Jay Fitzgerald: ‘Clear constitutional duty to vote’
A busy week prevented me from posting on the biggest political story of the week: The Legislature’s ‘indifferene to, or definance of’ its constitutional duty to vote on the gay-marriage amendment. To which we should add its ‘indifference to, or defiance of’ its constitutional duty to vote on other constitutional amendments. Despite Susan Ryan-Vollmar’s silly admonishment that critics of the Legislature should ‘grow up,’ she does bring up the interesting issue of whether citizens should refuse to abide by a bad law on moral grounds. She specifically refers to Martin Luther King Jr.’s classic “Letter from a Birmingham Jail.” But please note the word ‘jail.’ Martin Luther King Jr. was willing to pay the price for his civil disobedience. Can the same be said of lawmakers who have sworn to uphold the constitution and now hide behind parliamentary rules? Are there great moral issues at stake that justify the Legislature’s refusal to constitutionally act on other amendments that have nothing to do with the gay-marriage issue? Aren’t lawmakers turning the legal notion that ‘we’re a nation of laws and not men’ on its head as it applies to those amendments? Now that the memory of Martin Luther King Jr. has been grandly invoked, let’s see if lawmakers are prepared to pay the price for their convictions by stripping them of their law licenses and taking other actions against them for their refusal to perform their proper constitutional duties on a host of other amendments. I think we’d quickly find their reactions resemble less the moral certitude of MLK Jr. and more the politically expedient hackery of Billy Bulger, who first pioneered the parliamentary tricks we’re now debating. ...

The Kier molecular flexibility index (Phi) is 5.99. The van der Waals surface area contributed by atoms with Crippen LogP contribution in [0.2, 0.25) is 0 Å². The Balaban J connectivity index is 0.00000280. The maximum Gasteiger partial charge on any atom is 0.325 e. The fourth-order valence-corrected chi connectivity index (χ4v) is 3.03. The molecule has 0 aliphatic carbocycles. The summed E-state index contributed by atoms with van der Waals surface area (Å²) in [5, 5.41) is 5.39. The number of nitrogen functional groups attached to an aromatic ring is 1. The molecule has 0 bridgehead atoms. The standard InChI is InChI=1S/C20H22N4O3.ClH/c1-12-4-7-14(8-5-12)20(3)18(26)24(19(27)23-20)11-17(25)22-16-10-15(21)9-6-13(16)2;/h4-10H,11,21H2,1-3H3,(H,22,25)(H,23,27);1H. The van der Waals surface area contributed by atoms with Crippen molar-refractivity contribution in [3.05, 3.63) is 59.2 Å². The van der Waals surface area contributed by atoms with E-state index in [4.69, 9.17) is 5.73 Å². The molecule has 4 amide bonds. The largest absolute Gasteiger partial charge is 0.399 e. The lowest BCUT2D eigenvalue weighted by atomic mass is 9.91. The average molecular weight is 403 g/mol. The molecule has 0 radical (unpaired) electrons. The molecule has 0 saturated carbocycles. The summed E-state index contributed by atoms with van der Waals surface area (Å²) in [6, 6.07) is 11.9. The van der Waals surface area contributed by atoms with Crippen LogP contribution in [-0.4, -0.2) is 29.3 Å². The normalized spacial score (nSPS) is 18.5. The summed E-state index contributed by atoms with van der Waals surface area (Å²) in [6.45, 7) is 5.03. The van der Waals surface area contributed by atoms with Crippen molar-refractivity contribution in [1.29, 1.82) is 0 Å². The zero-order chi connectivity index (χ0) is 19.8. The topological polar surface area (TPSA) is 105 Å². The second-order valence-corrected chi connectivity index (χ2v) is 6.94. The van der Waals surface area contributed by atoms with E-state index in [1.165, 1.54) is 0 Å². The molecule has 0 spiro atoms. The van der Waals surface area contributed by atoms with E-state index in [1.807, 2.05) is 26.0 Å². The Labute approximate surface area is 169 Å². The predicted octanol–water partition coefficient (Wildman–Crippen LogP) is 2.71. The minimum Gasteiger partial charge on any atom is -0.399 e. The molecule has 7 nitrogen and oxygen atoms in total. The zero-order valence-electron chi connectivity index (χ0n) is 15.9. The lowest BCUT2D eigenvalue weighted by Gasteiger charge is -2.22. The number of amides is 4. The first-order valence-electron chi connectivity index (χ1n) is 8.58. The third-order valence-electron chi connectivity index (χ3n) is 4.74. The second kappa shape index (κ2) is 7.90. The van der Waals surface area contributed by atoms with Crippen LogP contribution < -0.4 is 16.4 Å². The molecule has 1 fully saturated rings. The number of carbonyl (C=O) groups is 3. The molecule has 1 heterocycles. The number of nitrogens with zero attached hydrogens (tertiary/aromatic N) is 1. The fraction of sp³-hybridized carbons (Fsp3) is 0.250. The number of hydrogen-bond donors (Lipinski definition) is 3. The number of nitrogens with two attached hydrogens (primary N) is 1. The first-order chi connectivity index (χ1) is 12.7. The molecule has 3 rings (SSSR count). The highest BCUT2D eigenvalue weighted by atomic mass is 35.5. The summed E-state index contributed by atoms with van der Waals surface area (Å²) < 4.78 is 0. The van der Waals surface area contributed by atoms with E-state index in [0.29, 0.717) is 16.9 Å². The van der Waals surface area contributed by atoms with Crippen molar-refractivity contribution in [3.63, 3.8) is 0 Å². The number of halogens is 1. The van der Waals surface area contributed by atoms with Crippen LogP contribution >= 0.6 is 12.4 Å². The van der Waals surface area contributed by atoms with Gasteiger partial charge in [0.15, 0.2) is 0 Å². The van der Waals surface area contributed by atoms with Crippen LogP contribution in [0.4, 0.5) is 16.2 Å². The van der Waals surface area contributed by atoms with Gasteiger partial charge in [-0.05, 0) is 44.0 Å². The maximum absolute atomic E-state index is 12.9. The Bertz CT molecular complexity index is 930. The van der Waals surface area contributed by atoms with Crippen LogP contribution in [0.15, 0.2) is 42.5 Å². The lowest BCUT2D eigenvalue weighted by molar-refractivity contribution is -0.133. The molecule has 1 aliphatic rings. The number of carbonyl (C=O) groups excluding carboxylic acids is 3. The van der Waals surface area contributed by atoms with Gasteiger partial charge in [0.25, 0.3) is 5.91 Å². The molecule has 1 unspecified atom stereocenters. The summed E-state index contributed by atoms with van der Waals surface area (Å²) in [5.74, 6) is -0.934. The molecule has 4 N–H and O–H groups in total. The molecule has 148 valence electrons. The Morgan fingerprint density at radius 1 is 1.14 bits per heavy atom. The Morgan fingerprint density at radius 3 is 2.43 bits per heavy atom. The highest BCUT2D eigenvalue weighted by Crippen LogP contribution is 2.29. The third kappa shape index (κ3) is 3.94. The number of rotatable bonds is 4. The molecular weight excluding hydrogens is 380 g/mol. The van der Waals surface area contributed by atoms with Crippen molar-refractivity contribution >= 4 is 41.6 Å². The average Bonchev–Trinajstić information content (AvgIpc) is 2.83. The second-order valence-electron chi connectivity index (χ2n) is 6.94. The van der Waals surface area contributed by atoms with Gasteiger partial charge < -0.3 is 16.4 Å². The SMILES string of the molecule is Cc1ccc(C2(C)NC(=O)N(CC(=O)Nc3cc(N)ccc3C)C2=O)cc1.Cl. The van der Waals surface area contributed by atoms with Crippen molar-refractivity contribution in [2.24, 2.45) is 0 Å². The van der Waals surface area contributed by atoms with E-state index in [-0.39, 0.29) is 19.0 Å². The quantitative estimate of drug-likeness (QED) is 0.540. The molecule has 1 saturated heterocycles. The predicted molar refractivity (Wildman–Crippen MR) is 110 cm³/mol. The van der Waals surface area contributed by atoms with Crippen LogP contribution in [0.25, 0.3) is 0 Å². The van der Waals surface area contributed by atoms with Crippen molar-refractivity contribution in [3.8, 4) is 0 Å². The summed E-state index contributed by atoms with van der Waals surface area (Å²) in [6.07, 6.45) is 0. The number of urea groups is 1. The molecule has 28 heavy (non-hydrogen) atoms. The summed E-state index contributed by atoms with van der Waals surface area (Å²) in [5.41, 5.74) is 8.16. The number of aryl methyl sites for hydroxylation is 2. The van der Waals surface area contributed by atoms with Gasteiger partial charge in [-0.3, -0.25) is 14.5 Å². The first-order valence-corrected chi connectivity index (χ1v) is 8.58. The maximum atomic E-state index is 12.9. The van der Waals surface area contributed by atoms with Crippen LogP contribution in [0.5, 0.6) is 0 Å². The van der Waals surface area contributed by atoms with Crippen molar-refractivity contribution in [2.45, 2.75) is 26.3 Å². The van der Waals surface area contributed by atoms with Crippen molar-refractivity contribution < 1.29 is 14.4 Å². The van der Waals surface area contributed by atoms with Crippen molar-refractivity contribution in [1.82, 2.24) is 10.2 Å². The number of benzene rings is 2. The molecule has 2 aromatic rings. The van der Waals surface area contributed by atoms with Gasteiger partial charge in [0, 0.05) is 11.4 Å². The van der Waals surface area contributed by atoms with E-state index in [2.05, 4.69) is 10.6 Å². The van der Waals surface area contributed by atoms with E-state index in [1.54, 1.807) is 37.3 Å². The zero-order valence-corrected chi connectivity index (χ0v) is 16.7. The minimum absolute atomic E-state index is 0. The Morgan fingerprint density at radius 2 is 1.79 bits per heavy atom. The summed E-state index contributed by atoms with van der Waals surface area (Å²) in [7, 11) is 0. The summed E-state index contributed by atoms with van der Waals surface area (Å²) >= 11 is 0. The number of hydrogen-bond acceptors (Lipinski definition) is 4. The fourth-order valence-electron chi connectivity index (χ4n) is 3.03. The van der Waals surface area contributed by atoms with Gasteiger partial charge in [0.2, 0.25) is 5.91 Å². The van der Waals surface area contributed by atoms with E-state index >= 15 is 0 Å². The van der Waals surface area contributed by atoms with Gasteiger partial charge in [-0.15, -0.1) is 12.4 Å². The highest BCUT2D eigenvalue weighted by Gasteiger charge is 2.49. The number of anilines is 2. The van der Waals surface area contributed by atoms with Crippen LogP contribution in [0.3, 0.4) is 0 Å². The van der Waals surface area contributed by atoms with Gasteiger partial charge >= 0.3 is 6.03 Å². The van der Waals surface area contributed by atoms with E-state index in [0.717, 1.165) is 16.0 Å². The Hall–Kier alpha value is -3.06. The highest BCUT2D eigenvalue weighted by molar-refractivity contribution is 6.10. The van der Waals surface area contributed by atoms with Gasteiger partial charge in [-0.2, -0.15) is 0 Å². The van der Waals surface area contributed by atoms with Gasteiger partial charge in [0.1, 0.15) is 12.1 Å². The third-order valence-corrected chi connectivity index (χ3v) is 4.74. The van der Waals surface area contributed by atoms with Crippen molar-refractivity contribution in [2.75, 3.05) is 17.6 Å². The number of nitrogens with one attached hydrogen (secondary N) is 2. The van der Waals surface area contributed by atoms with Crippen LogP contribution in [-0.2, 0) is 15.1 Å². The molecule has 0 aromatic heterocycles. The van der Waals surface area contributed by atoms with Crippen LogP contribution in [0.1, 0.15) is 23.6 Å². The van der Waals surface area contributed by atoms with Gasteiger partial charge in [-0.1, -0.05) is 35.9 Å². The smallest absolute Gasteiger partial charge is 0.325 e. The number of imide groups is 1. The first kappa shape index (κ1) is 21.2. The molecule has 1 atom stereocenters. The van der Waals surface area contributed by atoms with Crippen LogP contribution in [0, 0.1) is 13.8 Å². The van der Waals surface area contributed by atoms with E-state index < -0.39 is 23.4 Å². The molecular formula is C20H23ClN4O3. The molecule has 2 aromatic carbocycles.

We may add as well that, according to MLK’s calculus, the law itself must be immoral. How is the law requiring an up-or-down vote on a constitutional amendment itself immoral?
Technorati Tags:civil disobedience, constitution, Legislature, Massachusetts, politics, same-sex marriage